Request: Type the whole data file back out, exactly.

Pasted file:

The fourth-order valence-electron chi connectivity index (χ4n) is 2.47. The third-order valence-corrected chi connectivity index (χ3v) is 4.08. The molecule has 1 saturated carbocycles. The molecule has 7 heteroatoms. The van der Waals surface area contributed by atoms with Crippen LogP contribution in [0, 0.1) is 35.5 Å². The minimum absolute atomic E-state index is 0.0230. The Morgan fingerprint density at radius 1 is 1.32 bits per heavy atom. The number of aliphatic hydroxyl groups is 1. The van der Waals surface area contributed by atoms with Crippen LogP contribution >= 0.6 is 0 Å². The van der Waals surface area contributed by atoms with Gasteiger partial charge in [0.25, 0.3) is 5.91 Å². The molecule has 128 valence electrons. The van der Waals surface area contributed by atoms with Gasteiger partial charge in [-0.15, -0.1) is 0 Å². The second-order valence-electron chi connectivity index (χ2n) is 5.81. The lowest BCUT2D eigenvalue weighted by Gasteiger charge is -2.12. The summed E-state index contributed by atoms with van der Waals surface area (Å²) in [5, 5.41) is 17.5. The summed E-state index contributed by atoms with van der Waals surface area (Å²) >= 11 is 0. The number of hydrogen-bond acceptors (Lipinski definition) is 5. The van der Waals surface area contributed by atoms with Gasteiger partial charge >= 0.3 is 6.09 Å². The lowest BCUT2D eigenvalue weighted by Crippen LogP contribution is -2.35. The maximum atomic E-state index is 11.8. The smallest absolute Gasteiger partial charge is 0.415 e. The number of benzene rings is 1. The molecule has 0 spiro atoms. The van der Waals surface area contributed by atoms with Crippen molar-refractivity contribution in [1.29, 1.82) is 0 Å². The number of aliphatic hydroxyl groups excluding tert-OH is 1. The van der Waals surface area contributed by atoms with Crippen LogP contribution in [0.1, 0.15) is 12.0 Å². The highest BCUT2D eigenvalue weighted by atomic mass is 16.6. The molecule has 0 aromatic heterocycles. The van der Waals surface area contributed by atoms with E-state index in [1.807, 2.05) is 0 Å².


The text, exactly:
The fourth-order valence-electron chi connectivity index (χ4n) is 2.47. The third-order valence-corrected chi connectivity index (χ3v) is 4.08. The molecule has 1 saturated carbocycles. The molecule has 7 heteroatoms. The van der Waals surface area contributed by atoms with Crippen LogP contribution in [0, 0.1) is 35.5 Å². The minimum absolute atomic E-state index is 0.0230. The Morgan fingerprint density at radius 1 is 1.32 bits per heavy atom. The number of aliphatic hydroxyl groups is 1. The van der Waals surface area contributed by atoms with Crippen LogP contribution >= 0.6 is 0 Å². The van der Waals surface area contributed by atoms with Gasteiger partial charge in [0.25, 0.3) is 5.91 Å². The molecule has 128 valence electrons. The van der Waals surface area contributed by atoms with Gasteiger partial charge in [-0.15, -0.1) is 0 Å². The second-order valence-electron chi connectivity index (χ2n) is 5.81. The lowest BCUT2D eigenvalue weighted by Gasteiger charge is -2.12. The summed E-state index contributed by atoms with van der Waals surface area (Å²) in [5, 5.41) is 17.5. The summed E-state index contributed by atoms with van der Waals surface area (Å²) >= 11 is 0. The number of hydrogen-bond acceptors (Lipinski definition) is 5. The van der Waals surface area contributed by atoms with Gasteiger partial charge >= 0.3 is 6.09 Å². The lowest BCUT2D eigenvalue weighted by Crippen LogP contribution is -2.35. The maximum atomic E-state index is 11.8. The smallest absolute Gasteiger partial charge is 0.415 e. The number of benzene rings is 1. The molecule has 0 spiro atoms. The van der Waals surface area contributed by atoms with Crippen molar-refractivity contribution in [1.29, 1.82) is 0 Å². The number of aliphatic hydroxyl groups excluding tert-OH is 1. The van der Waals surface area contributed by atoms with Crippen LogP contribution in [0.1, 0.15) is 12.0 Å². The highest BCUT2D eigenvalue weighted by atomic mass is 16.6. The molecule has 0 aromatic heterocycles. The van der Waals surface area contributed by atoms with E-state index in [1.807, 2.05) is 0 Å².